certain offense, here I am drawing in the dirt and explaining how the
cow gets by him every time. But this is a game we'll never master. It's
bred in him to be backwards.
Another point I'm always telling him, "while working with cattle, talk
to them at all times." That way the cow always knows where you are - she
lurches or kicks because of a sudden fright.
We were penning cows recently, and to move one forward he poked her in
the rear with a short stick he was carrying. She kicked him in the chest
and sent him sprawling backwards into the dirt. As I picked him up and
shook some of the dirt off, I rebuffed him sharply, "I keep telling and
telling you about talking to the cows. This wouldn't have happened if
you'd talk to the cows!"
"I can't talk to these cows," he moans, "because they don't understand
Back to the drawing board, Coach. Do Mexican cows hear English?
EDITOR'S NOTE: Jerry Hulsey is a former school teacher who writes for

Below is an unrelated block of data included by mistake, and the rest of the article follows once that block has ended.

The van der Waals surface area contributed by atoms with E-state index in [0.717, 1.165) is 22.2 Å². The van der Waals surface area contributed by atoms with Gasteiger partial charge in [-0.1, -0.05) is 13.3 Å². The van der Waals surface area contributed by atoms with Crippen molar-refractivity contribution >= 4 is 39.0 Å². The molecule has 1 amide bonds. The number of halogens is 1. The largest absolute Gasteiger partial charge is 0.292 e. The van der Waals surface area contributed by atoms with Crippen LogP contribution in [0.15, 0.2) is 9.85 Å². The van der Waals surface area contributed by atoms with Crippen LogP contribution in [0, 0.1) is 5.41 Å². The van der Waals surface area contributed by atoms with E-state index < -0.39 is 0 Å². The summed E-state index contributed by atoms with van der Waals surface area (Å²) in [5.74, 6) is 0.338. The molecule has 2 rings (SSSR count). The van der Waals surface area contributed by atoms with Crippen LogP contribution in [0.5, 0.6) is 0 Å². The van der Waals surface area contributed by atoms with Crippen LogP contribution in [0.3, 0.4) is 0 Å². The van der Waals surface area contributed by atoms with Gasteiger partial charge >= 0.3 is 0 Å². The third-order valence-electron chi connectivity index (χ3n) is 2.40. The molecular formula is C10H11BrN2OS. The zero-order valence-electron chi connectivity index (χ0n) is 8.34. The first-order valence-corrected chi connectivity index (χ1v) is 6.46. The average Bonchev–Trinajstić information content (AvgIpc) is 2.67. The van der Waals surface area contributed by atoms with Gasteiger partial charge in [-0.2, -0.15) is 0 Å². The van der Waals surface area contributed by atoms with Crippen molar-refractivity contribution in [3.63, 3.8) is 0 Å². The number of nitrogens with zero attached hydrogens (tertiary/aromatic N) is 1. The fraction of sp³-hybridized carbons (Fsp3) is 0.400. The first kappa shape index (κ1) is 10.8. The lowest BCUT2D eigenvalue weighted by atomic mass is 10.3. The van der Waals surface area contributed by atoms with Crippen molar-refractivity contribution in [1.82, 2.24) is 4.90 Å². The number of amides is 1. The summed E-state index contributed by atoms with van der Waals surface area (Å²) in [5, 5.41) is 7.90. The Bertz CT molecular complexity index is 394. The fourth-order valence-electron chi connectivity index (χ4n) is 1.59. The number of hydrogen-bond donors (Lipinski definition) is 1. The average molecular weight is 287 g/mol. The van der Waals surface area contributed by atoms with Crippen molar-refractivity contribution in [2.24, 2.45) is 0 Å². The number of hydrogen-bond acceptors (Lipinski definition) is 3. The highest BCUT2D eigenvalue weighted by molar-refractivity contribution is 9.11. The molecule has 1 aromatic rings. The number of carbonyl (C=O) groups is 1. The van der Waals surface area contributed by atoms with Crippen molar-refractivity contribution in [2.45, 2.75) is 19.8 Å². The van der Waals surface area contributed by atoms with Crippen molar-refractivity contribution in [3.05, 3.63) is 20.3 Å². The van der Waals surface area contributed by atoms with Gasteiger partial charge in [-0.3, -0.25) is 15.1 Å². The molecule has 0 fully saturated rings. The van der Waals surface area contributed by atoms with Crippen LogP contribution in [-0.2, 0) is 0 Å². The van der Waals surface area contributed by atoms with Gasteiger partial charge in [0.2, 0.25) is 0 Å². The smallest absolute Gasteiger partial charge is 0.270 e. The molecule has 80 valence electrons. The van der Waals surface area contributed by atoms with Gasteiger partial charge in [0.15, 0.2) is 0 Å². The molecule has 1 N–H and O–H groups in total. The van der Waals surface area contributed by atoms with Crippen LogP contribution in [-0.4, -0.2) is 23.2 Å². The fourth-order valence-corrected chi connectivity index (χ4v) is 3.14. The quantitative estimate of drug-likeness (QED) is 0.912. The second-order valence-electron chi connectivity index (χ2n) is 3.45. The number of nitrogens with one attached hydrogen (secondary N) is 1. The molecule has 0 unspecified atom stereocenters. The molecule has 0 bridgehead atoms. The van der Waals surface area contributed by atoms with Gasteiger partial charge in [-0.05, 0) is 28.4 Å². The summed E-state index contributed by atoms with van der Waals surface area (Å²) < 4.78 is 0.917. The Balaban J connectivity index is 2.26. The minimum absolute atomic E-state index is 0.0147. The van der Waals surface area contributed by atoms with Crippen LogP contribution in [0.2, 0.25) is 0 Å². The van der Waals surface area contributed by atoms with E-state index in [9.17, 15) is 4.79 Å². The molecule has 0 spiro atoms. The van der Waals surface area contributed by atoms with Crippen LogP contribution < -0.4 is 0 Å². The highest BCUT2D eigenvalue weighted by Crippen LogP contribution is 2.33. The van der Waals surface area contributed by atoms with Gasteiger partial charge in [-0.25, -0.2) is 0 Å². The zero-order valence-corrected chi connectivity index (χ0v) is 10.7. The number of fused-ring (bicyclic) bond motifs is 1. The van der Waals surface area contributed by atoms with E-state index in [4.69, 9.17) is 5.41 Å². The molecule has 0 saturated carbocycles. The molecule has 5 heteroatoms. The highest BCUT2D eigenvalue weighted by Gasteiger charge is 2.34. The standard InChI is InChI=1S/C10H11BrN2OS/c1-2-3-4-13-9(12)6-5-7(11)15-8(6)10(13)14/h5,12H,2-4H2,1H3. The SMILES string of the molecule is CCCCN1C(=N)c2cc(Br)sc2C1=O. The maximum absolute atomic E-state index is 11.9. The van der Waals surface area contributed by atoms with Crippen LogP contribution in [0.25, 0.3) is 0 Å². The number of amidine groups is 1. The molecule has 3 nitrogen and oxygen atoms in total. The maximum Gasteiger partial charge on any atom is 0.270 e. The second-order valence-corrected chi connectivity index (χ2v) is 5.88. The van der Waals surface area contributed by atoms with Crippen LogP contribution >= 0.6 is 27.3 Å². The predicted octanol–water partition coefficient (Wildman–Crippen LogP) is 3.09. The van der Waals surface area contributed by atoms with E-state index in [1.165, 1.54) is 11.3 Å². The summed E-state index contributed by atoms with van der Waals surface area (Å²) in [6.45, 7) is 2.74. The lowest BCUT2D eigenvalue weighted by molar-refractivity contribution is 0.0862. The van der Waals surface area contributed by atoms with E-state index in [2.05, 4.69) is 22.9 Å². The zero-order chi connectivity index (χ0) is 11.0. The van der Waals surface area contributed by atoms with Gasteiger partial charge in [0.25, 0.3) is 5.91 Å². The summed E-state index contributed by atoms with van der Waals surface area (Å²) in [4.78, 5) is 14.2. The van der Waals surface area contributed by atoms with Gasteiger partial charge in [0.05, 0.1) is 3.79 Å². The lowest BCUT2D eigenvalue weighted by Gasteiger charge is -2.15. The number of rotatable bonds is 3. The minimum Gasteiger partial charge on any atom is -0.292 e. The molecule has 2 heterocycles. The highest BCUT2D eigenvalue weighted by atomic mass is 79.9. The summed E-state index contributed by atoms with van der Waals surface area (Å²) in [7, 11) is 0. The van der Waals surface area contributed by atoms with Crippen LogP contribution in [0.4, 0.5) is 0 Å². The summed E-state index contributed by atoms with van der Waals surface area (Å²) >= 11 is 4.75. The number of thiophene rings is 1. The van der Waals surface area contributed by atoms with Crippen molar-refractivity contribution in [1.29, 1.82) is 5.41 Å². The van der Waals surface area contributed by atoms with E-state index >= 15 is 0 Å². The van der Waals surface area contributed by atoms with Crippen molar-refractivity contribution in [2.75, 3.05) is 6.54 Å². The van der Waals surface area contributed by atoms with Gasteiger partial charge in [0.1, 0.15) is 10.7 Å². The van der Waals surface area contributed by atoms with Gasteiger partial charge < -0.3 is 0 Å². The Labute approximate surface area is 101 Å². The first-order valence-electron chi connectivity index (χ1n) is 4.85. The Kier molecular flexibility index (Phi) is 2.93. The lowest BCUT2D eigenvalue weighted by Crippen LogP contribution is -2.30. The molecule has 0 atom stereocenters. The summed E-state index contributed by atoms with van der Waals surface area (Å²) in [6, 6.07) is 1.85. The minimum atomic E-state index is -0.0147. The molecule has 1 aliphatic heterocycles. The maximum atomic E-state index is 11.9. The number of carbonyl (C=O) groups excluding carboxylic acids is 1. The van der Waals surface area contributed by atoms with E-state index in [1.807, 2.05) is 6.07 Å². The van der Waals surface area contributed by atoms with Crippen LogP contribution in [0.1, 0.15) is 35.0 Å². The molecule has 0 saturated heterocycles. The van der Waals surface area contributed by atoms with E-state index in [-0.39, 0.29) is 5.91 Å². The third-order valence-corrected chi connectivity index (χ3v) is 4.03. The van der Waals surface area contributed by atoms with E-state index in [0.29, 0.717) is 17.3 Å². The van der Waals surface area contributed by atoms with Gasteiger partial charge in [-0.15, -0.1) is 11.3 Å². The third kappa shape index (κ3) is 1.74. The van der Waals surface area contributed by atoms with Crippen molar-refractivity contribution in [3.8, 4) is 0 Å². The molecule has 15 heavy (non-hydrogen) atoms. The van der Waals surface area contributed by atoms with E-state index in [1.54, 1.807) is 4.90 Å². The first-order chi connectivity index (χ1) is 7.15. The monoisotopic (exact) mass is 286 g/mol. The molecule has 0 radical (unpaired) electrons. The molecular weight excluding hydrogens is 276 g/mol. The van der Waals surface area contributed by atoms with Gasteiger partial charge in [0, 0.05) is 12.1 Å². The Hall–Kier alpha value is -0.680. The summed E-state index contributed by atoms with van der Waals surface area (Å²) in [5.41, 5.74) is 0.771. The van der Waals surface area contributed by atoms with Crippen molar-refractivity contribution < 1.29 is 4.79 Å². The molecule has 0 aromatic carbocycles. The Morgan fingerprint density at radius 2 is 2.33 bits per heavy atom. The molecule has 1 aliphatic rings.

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Just when the upper Rio Grande Valley's largest city is getting serious
about finally providing mass transportation to its residents, a report
comes out that such services aren't used as much anymore.
The Eno Transportation Foundation, a Virginia-based group commissioned
by various groups including the U.S. Transportation Department and
American Automobile Association, analyzed Census Bureau data and
released its findings Thursday. Its report, ``Commuting to America II,''
reveals that with the decentralization of jobs away from downtown areas
and toward suburban industrial parks, people are opting for the speed
and convenience of driving themselves.
Most city transportation systems operate under a hub system in which